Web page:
The Jaguar Motor Company
The Jaguar Histroy and Heritage - Part 3
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Jaguar GAP Insurance by Click4Gap.co.ukIn March 1961, the E-Type hi was introduced. Despite its length, it was only a 2 seater, albeit a rear door did open on to a reasonably boot. This coupe was also slightly faster than the roadster. These early cars were powered by the 3.8 litre engine. In 1965 the engine was increased to 4200cc, with the 2+2 closed coupe coming a year later, for the first time offering two rear seats thanks to a 9" increase in wheelbase and raised roofline. The Series 2 E-Type was launched in 1968, and continued until the V12 Series 3 was introduced in 1971. The Series 3 was by now a much larger machine than the lithe Series 1 of 1961, and was putting on middle age spread.
The roadster debuted 15 days after the launch on the coupe. Following the success of the D-Type competition car, work began on a replacement for XK150 in the late 1950s. The triple carb engine from the 150S would be used, and placed ahead of an integral tub within a triangulated subframe, inspired by the earlier D-Type. Unlike the 'D' though, the road range E-Type would benefit from independent rear suspension, a feature that would become a Jaguar trademark that was designed originally for the MkX saloon. Malcolm Sayer designed the bodywork. The Series 1 E-Type managed 140mph in standard trim. Quoted power was 260bhp at 5500rpm for the Series 1. The 3.8 roadster continued until late 1964, when the enlarged 4.2 XK engine was fitted. Then in 1969, the Series 2 was introduced, correcting the faults identified earlier on. Its headlights no longer sat behind glass fairings, bumpers were enlarged, and the rear lights replaced with larger units and now slung beneath the bumper. Series 2 cars continued in production until the Series 3 cars, V12 only, were brought in during 1971.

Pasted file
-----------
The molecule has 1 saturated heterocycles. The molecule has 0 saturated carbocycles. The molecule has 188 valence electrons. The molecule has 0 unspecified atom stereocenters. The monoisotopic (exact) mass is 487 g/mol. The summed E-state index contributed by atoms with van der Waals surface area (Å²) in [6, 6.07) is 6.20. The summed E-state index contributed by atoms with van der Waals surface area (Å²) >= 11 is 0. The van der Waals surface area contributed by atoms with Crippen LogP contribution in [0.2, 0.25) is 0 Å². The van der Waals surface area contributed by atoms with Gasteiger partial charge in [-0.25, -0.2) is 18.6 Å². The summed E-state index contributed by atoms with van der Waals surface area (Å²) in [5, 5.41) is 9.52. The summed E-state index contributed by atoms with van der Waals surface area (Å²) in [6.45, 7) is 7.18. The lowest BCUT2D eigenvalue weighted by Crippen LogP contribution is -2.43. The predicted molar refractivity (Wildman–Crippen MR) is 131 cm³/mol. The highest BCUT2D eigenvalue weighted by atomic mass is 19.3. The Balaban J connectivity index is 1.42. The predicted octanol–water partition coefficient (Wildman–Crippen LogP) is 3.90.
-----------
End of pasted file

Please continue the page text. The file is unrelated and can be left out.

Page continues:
In 1961 the Mk10 replaced the Mk9. 4 doors, the widest car in the UK market. Again the XK engine was used. The capacity 3.8, fed by three SU carbs which shifted a gallon of fuel for every 14 or so miles travelled. All round disc brakes were the norm for all Jaguars, as was the independent rear suspension. Power steering came as standard, as was automatic transmission. Top speed was 120mph, although fuel economy was very poor. In line with improvements to the E-Type, the 3.8 XK engine made way for the 4.2 in 1964. Little else changed for the Mark 10 until a revamp saw it now labelled as the 420G, it became more compact. Production of the 420G lasted until 1970, by which time the new XJ was in full production, replacing the 420, Mark 2, and 420G in one go. The 420G was no more, however its underpinnings and XK engine would continue til late 1992 as a basis for the Daimler DS420 limousine and hearse models
Although not competing since the D-Types of the late 50s, Jaguar still maintained an interest. In 1966 they completed their latest race car with which they hoped to compete, but it never occurred. The car wasn't made public for many years. They had for sometime been looking into changing their XK engine, and Heynes suggested a 12 cylinder powerplant that may be suitable for competing. The development engine was 5.0 litres and had twin camshafts on each bank of the V engine configuration. The XJ13 was the development car that would be used to test this engine, the V12 being mounted midships behind the driver. Extensive testing was performed at the MIRA test track in 1966, but the cars top speed of 175mph was not deemed fast enough to take on the opposition in sports car racing. The project was then shelved again. The XJ13 was all but destroyed in a testing accident. Luckily Jaguar rebuilt the car, and is now part of their preserved vehicle collection.
We continue our Jaguar article in Part IV
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